PLOT In post-hippie California, a single mom seeks help raising her teenage son.
CAST Annette Bening, Elle Fanning, Greta Gerwig,
RATED R (explicit sexual talk and adult themes)
PLAYING AT Opens Wednesday at Angelika Film Center and Lincoln Square 13 in Manhattan. Opens locally Jan. 20.
BOTTOM LINE A funny and tender portrait of teenage confusion during the end of the 1970s.
The title of Mike Mills’ autobiographical film about a teenage boy raised by a single mother, “20th Century Women,” is wonderfully evocative. Without yet knowing anything else about it, we’re thinking about what it means to be modern and female — which of course also makes us wonder about what it means to be male. The words that appear on the screen when this movie begins speak just as loudly: “Santa Barbara, 1979.”
It’s the perfect time and place for a story of adolescent confusion. Lucas Jade Zumann plays Jamie — Mills’ alter-ego — a sensitive boy growing up in a world where old rules no longer apply but new ones have yet to be set, if ever. His mother, Dorothea (Annette Bening), is an eccentric divorcee who rents out rooms in their house, and although one is occupied by a graying hippie, William (Billy Crudup), there’s no proverbial male role model for Jamie. So Dorothea takes a different tack, enlisting help from her other lodger, a punk-rock photographer named Abbie (Greta Gerwig), and a sexually precocious neighborhood girl, Julie (Elle Fanning). Maybe three women, mom seems to reason, can turn Jamie into a good man.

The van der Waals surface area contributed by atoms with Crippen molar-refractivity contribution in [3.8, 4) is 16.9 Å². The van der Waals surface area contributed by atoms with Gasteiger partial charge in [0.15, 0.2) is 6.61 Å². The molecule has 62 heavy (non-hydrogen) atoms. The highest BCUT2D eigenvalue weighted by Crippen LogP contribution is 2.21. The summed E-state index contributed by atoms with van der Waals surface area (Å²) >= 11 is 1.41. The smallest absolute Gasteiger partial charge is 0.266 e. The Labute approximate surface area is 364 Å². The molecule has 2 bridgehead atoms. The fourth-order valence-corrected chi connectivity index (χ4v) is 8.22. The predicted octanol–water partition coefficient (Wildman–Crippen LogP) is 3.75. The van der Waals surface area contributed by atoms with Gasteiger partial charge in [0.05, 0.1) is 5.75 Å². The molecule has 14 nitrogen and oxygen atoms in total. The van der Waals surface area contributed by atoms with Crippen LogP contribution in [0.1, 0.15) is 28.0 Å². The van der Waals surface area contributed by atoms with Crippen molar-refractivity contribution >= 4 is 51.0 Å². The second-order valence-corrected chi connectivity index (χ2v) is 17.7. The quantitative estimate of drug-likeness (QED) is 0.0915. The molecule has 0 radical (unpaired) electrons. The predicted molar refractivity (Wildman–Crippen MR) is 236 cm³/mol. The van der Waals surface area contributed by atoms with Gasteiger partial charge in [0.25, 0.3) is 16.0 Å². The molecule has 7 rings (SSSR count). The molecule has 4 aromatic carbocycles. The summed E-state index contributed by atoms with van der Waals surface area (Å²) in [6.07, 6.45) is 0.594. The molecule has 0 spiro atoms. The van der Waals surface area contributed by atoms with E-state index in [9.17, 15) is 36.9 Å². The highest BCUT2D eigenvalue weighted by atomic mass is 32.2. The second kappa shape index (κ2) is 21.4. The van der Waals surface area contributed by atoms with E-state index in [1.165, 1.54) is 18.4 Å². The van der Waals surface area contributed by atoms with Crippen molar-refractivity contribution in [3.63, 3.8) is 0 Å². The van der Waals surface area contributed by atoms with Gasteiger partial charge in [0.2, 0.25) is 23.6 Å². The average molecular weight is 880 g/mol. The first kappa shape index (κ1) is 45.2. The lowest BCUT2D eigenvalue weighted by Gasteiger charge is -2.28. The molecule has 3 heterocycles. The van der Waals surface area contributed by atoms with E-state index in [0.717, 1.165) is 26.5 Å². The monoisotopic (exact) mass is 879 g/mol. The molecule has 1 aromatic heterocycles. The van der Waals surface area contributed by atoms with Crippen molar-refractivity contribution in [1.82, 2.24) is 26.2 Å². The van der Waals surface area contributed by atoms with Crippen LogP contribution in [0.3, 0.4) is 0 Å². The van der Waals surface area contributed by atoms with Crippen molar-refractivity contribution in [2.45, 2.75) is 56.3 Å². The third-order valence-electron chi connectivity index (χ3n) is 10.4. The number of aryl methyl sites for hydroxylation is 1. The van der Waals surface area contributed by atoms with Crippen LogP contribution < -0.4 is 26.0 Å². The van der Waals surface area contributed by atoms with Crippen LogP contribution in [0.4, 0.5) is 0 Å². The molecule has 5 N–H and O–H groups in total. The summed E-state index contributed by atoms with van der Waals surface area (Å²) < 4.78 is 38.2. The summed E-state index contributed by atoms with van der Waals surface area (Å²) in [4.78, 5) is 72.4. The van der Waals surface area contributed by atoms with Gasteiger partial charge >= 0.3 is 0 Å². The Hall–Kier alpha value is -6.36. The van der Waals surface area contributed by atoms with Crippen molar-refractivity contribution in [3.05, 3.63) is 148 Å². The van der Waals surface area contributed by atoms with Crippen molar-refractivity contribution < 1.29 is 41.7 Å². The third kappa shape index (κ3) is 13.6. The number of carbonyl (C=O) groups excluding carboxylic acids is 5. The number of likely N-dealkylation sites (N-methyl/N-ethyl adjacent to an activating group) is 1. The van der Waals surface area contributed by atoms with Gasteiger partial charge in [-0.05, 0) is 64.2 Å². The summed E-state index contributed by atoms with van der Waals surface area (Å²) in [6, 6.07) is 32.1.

As you might guess, Jamie is in for a rocky ride. Abbie introduces him to great bands — The Raincoats, Talking Heads — and teaches him how to throw off a too-cool masculinity, but she also feeds him a diet of furious feminist literature. Julie, meanwhile, engages in casual sex with local layabouts but uses Jamie as her teddy-bear, sneaking into his room at night for a celibate snuggle. William grooves along in the background, a well-grounded guy that nobody seems to take seriously.
“20th Century Women” is filled with terrific performances, particularly from Bening as the deeply flawed Dorothea. Still, the movie has an odd way of avoiding emotional catharsis. Jamie never explodes the way we wish he would, which leaves us wondering what conclusions Mills has come to about his weird, wild childhood. In an odd way, this movie’s main weakness is also one of its strengths: it raises more issues than it can fully explore.